Status of Tropical Forest Management 2005

Asia & the Pacific




The Philippines has lost a substantial part of its natural forest, and timber production has declined dramatically over the last three decades. Many of the problems associated with the large-scale destruction of the forest resource can be linked to a combination of land and concession tenure issues, and the lack of ability or will to enforce the conditions of the concessions. Moreover, many of the rural poor did not have land tenure and often settled illegally on forest land. Considerable efforts have recently been put into the development of community forestry, but the success of this approach in restoring the country's degraded landscapes, particularly on steep slopes, and in increasing rural incomes, remains to be proven.

Key points

  • An area of 15.9 million hectares has been defined legally as forest land (land with greater than 18% slope), but the estimated natural-forest PFE under actual forest cover is only about 6.24 million hectares, comprising 4.70 million hectares of production forest and 1.54 million hectares of protection forest. There are also an estimated 274,000 hectares of plantation.
  • At least 76,000 hectares of natural-forest production PFE are estimated to be sustainably managed. No estimate could be made of the extent to which the protection PFE is so managed.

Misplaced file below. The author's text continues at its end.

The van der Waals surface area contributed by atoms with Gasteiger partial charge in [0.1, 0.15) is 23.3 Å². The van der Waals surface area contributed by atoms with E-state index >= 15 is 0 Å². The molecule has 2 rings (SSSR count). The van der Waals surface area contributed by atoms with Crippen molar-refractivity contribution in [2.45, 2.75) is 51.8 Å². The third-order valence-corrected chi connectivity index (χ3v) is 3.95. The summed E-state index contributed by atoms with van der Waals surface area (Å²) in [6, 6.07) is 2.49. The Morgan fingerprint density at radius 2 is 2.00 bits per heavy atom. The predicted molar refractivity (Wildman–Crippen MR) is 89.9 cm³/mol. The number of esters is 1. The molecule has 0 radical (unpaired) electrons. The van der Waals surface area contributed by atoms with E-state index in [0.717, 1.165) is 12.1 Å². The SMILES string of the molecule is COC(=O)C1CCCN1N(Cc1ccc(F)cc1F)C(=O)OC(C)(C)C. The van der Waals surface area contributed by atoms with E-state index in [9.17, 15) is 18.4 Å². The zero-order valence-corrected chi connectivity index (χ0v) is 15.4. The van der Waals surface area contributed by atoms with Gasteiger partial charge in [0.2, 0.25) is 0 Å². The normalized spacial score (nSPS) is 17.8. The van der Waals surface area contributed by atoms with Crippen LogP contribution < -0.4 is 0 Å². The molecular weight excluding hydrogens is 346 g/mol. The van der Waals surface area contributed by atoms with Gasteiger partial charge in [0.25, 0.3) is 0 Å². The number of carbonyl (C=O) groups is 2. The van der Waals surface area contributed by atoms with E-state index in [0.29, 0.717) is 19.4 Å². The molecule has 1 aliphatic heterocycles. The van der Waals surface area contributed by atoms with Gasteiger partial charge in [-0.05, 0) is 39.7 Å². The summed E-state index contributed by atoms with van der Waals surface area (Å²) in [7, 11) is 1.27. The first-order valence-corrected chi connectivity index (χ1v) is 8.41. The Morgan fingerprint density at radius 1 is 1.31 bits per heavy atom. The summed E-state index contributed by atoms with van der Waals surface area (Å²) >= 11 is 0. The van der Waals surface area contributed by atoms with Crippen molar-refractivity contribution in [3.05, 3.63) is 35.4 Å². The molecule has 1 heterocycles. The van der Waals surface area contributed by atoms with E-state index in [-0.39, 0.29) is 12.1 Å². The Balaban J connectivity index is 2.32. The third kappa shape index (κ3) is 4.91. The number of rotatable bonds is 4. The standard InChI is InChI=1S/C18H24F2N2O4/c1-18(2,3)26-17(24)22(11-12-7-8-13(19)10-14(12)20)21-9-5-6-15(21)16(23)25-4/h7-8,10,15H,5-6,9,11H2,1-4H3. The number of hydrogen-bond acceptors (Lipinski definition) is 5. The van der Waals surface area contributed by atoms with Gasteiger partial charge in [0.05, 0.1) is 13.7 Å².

• While commercial-scale concessions (using what are called 'timber licence agreements' – TLAs) have been the main mechanism for allocating logging rights in the past, forest management is now being conducted largely under community-based approaches; TLAs will be completely phased out by 2006.
  • The contribution of the industrial forest sector to the national economy has declined dramatically in recent years and stood at only 0.05% of GDP in 2002.
  • On the other hand, an estimated 18–20 million people are dependent on forest lands (not necessarily forested) for subsistence uses and traditional and customary lifestyles.
  • DENR is the government agency responsible for forest management and protected areas; a degree of administrative decentralization has been pursued in recent years.
  • The Philippines is a net importer of timber.
  • The Philippines has a large number of endangered species. In its protected-area network of 6.85 million hectares, the estimated extent of forests is 1.54 million hectares.